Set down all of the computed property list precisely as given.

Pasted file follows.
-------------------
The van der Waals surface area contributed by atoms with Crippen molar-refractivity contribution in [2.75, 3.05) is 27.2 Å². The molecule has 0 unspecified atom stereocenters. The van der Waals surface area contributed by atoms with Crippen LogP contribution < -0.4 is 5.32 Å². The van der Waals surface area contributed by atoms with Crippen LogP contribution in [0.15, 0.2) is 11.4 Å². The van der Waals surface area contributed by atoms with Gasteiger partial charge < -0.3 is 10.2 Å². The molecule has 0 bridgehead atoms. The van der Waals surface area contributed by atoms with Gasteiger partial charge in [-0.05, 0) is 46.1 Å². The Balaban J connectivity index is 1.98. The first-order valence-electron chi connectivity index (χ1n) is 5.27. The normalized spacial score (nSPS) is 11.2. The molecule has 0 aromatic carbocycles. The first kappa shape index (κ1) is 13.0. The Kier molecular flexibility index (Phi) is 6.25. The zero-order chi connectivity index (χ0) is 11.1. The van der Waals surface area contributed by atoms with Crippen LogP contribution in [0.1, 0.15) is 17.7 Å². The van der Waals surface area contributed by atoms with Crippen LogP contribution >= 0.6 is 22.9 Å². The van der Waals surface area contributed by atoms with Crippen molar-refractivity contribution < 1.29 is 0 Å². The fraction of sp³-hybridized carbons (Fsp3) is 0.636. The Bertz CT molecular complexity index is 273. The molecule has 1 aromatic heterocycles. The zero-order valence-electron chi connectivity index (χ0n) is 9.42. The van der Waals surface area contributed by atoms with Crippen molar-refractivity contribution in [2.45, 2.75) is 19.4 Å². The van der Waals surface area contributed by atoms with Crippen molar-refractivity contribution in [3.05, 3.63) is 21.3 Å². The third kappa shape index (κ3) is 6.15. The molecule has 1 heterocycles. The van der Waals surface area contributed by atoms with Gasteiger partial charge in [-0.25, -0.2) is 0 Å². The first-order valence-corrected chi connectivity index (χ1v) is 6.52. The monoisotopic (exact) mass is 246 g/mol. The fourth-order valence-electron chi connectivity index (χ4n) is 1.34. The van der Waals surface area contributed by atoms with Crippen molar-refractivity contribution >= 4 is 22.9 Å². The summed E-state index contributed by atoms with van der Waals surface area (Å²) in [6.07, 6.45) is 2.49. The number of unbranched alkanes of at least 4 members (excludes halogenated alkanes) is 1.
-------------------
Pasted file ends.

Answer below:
The van der Waals surface area contributed by atoms with Crippen molar-refractivity contribution in [2.75, 3.05) is 27.2 Å². The molecule has 0 unspecified atom stereocenters. The van der Waals surface area contributed by atoms with Crippen LogP contribution < -0.4 is 5.32 Å². The van der Waals surface area contributed by atoms with Crippen LogP contribution in [0.15, 0.2) is 11.4 Å². The van der Waals surface area contributed by atoms with Gasteiger partial charge < -0.3 is 10.2 Å². The molecule has 0 bridgehead atoms. The van der Waals surface area contributed by atoms with Gasteiger partial charge in [-0.05, 0) is 46.1 Å². The Balaban J connectivity index is 1.98. The first-order valence-electron chi connectivity index (χ1n) is 5.27. The normalized spacial score (nSPS) is 11.2. The molecule has 0 aromatic carbocycles. The first kappa shape index (κ1) is 13.0. The Kier molecular flexibility index (Phi) is 6.25. The zero-order chi connectivity index (χ0) is 11.1. The van der Waals surface area contributed by atoms with Crippen LogP contribution in [0.1, 0.15) is 17.7 Å². The van der Waals surface area contributed by atoms with Crippen LogP contribution >= 0.6 is 22.9 Å². The van der Waals surface area contributed by atoms with Crippen molar-refractivity contribution < 1.29 is 0 Å². The fraction of sp³-hybridized carbons (Fsp3) is 0.636. The Bertz CT molecular complexity index is 273. The molecule has 1 aromatic heterocycles. The zero-order valence-electron chi connectivity index (χ0n) is 9.42. The van der Waals surface area contributed by atoms with Crippen molar-refractivity contribution in [2.45, 2.75) is 19.4 Å². The van der Waals surface area contributed by atoms with Crippen molar-refractivity contribution in [3.05, 3.63) is 21.3 Å². The third kappa shape index (κ3) is 6.15. The molecule has 1 heterocycles. The van der Waals surface area contributed by atoms with Gasteiger partial charge in [-0.25, -0.2) is 0 Å². The first-order valence-corrected chi connectivity index (χ1v) is 6.52. The monoisotopic (exact) mass is 246 g/mol. The fourth-order valence-electron chi connectivity index (χ4n) is 1.34. The van der Waals surface area contributed by atoms with Crippen molar-refractivity contribution >= 4 is 22.9 Å². The summed E-state index contributed by atoms with van der Waals surface area (Å²) in [6.07, 6.45) is 2.49. The number of unbranched alkanes of at least 4 members (excludes halogenated alkanes) is 1.